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Flint, MI (Population: 117,068)

Flint is located along the Flint River, 66 miles northwest of Detroit. As of the 2006 census, the city had a population of 117,068. Some historians consider Flint and the Saginaw Valley to be the oldest continually inhabited part of Michigan. Before European settlement, the region was home to several Ojibwa tribes at the top of the 19th century, with a particularly significant community established near present-day Montrose. The Flint River had several well-protected fords which became points of contention among rival tribes supported by the presence of arrowheads and burial mounds near Flushing.

Jacob Smith, a fur trader and friend of several Ojibwa communities and the territorial government, founded a trading post in Flint around 1819. On several occasions, Smith negotiated land exchanged with the Ojibwas on behalf of the U.S. government, and he was highly regarded on both sides. The area was an ideal stopover on the overland route between Detroit and Saginaw, which helped it grow into a prosperous village. The city was officially incorporated in 1855 and soon became a lumber center, and at the turn of the 20th century the revenue and infrastructure from lumbering funded the establishment of the local carriage making industry. This paved the way for the modern day automobile industry. Most notably during the turbulent years of the first half of the century, a sit down strike during 1936-1937 brought about the growth of the fledgling United Automobile Workers when they triumphed over General Motors, which inaugurated the era of labor unions. During World War II, the city was a major contributor of tanks and other war material due to its extensive manufacturing facilities.

For decades, Flint remained politically important as a major population center, as well as for its importance to the automotive industry. The city's population peaked in 1960 at almost 200,000 and was seen as the height of Flint's prosperity and influence, culminating in the establishment of many local institutions, most notably the Flint Cultural Center, which remains one of the city's chief commercial and artistic attractions.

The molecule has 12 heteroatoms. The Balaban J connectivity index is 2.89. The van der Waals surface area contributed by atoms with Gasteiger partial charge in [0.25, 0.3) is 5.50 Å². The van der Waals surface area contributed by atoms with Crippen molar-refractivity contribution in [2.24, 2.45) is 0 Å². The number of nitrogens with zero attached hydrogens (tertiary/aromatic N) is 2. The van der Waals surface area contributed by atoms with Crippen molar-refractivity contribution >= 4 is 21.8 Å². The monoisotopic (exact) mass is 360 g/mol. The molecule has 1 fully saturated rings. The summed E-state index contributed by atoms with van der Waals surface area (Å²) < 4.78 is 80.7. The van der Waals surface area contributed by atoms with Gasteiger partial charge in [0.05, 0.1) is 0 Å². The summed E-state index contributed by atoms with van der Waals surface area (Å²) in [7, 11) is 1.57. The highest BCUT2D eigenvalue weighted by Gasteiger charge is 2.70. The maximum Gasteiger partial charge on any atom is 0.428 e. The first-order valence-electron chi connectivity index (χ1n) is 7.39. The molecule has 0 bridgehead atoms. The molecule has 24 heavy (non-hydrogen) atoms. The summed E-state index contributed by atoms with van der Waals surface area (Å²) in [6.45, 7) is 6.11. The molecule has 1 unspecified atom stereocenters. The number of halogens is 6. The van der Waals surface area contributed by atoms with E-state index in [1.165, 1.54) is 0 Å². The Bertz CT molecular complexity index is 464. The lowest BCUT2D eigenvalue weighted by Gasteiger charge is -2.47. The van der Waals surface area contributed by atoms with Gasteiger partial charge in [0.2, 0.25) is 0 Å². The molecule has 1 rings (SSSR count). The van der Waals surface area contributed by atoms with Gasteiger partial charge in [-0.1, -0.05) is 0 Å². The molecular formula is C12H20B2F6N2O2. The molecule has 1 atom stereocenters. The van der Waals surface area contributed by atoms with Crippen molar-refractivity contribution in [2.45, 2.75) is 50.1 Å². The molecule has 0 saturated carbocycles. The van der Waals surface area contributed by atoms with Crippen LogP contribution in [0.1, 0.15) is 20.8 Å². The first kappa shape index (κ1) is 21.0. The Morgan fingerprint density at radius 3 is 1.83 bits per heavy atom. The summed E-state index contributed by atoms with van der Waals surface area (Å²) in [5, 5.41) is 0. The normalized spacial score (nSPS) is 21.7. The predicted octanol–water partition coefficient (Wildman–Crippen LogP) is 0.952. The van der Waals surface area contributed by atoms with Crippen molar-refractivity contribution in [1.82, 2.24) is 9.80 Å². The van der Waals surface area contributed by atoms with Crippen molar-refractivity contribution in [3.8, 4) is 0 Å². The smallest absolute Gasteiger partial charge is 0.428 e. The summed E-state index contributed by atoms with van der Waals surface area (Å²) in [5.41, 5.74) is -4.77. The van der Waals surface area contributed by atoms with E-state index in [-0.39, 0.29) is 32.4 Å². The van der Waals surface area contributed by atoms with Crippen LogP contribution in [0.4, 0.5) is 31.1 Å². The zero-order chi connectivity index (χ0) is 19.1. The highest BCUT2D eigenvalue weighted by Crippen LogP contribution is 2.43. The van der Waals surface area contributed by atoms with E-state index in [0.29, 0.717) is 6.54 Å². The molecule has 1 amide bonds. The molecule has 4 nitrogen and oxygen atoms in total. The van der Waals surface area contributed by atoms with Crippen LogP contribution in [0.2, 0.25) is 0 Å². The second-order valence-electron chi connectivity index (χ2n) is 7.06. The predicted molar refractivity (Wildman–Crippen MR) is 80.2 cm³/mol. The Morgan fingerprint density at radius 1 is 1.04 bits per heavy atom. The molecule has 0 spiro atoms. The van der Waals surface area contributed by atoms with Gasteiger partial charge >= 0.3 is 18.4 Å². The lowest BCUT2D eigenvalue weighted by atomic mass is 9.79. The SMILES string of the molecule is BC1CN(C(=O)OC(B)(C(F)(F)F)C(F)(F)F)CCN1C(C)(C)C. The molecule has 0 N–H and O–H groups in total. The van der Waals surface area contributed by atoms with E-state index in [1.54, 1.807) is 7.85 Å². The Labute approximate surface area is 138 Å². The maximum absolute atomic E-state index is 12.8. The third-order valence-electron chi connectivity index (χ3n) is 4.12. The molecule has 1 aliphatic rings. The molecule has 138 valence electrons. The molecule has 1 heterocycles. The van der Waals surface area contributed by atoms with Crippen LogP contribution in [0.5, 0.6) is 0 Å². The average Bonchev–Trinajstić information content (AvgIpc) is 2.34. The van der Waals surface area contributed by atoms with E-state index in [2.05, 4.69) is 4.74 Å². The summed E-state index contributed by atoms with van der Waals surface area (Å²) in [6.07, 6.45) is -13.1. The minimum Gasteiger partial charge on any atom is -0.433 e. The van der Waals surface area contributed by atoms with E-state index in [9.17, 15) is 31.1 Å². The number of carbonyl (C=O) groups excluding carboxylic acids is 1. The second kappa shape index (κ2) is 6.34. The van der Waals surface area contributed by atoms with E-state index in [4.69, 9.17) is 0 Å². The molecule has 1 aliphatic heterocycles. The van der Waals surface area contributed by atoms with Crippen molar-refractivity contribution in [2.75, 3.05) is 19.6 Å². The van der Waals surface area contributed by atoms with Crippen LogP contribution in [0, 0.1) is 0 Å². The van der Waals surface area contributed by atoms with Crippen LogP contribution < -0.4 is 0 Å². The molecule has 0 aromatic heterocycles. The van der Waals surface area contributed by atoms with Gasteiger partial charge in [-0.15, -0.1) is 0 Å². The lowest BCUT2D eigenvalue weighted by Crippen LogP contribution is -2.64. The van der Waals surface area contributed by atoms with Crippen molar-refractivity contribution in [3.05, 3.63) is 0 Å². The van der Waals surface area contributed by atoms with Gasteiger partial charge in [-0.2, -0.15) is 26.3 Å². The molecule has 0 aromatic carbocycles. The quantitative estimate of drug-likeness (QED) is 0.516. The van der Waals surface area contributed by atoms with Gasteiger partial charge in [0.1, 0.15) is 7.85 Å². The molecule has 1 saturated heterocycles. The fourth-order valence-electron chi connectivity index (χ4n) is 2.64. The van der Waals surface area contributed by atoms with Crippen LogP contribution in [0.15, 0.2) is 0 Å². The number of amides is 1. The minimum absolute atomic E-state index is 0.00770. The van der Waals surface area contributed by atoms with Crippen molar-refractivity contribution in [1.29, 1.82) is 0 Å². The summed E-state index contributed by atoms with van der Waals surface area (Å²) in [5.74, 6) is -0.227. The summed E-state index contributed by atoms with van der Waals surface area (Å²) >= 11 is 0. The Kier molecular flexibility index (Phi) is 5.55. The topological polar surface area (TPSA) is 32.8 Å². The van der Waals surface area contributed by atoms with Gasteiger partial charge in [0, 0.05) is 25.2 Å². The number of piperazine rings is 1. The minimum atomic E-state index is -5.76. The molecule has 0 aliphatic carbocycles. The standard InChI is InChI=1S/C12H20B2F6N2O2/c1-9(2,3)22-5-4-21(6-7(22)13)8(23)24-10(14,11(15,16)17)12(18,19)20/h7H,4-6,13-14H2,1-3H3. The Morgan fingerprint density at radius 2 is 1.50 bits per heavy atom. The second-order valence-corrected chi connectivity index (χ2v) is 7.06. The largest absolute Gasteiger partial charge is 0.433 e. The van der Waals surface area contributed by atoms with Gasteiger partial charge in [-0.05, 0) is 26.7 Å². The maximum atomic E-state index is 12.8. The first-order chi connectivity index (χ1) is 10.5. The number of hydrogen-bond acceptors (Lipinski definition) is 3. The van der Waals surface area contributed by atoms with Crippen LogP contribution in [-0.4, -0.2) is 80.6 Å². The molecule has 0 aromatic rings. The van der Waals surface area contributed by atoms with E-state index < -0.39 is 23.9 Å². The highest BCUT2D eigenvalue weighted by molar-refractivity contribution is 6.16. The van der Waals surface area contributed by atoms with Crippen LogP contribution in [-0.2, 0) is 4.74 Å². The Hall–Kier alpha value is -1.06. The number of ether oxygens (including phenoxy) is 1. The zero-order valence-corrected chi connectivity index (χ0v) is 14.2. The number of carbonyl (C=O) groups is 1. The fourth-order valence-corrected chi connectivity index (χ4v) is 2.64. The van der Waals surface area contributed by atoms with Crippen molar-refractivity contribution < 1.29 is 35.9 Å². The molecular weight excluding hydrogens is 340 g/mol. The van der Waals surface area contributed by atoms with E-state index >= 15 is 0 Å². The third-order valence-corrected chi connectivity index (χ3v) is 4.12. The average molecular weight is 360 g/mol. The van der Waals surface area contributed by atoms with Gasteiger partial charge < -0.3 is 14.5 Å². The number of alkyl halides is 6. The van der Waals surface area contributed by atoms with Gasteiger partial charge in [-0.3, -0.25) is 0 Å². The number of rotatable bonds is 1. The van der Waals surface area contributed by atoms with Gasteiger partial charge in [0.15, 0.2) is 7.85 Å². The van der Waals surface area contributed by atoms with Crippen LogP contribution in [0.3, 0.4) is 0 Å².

For years many skilled workers have left Flint for jobs in Wyoming in the booming energy industry of coal, oil, and gas. The state of Wyoming conducted three job fairs in Flint in 2006. Although the city has seen a major decline, its suburbs have flourished. Outlying towns such as Grand Blanc and Swartz Creek have seen significant growth and development as bedroom communities. However, General Motors made multi-million dollar upgrades in 2004 to three Flint factories: Flint Truck and Bus Assembly, Flint Metal Center, and Flint Engine South. Delphi's Flint East facility (formerly AC Sparkplug) had been on Delphi's long list of plants to shut down to emerge from bankruptcy, but a 2007 agreement with the UAW saved the plant and secured 1,100 jobs for at least several more years.

Since 2002, Flint's downtown has experienced a small revival, with several abandoned buildings refurbished and occupied. Among these are the former Hughes and Hatcher building (now the Land Bank Center), which was converted into lofts and offices for the Genesee County Land Bank, and First Street Lofts, a conversion of the old First National Bank building into loft apartments. Filming on the Will Ferrell movie Semi-Pro resulted in some renovations to the Capitol Theatre, with possibly more to come in hopes of bringing the premiere of the movie to Flint. Rowe Inc. renovated three buildings as an effort toward moving their headquarters from numerous southwest Michigan locations to one centrally located building in downtown Flint. Other improvements include additions on Saginaw Street of new lighting, new benches, and the return of the "Vehicle City" arches. In 2007 construction began on turning Third Avenue into a "University Corridor," connecting Kettering University and the University of Michigan-Flint with a streetscape including new lighting, a bike lane, benches, and a business center. Atwood Stadium, located on Third Avenue, has had extensive renovations, such as all new vinyl seats. Additionally, the Cultivating Our Community project is landscaping 16 different locations in Flint as a part of a $415,600 beautification project.

Several universities call Flint home. These include the University of Michigan-Flint, Kettering University (formerly known as GMI or General Motors Institute), Baker College, Mott Community College, and The Flint Institute of Arts. Many attractions in the area still draw residents and visitors to the city. Some of these are the Flint Public Library, Buick Gallery & Research Center, the Flint Youth Theatre, Flint Institute of Music-- home of the Flint Symphony Orchestra and Flint Youth Symphony Orchestra, the Longway Planetarium, Sloan Museum, and Whiting Auditorium. Other museums and arts venues are the Flint Central Academy Theatre, Flint Children's Museum, Flint City Theatre, Buckham Gallery, and Pages Independent Bookstore. Noteworthy annual events include the Flint Jazz Festival, the Michigan Storytellers Festival, the Buick Open PGA Tour golf tournament (in nearby suburb Grand Blanc), and the Crim Festival of Races.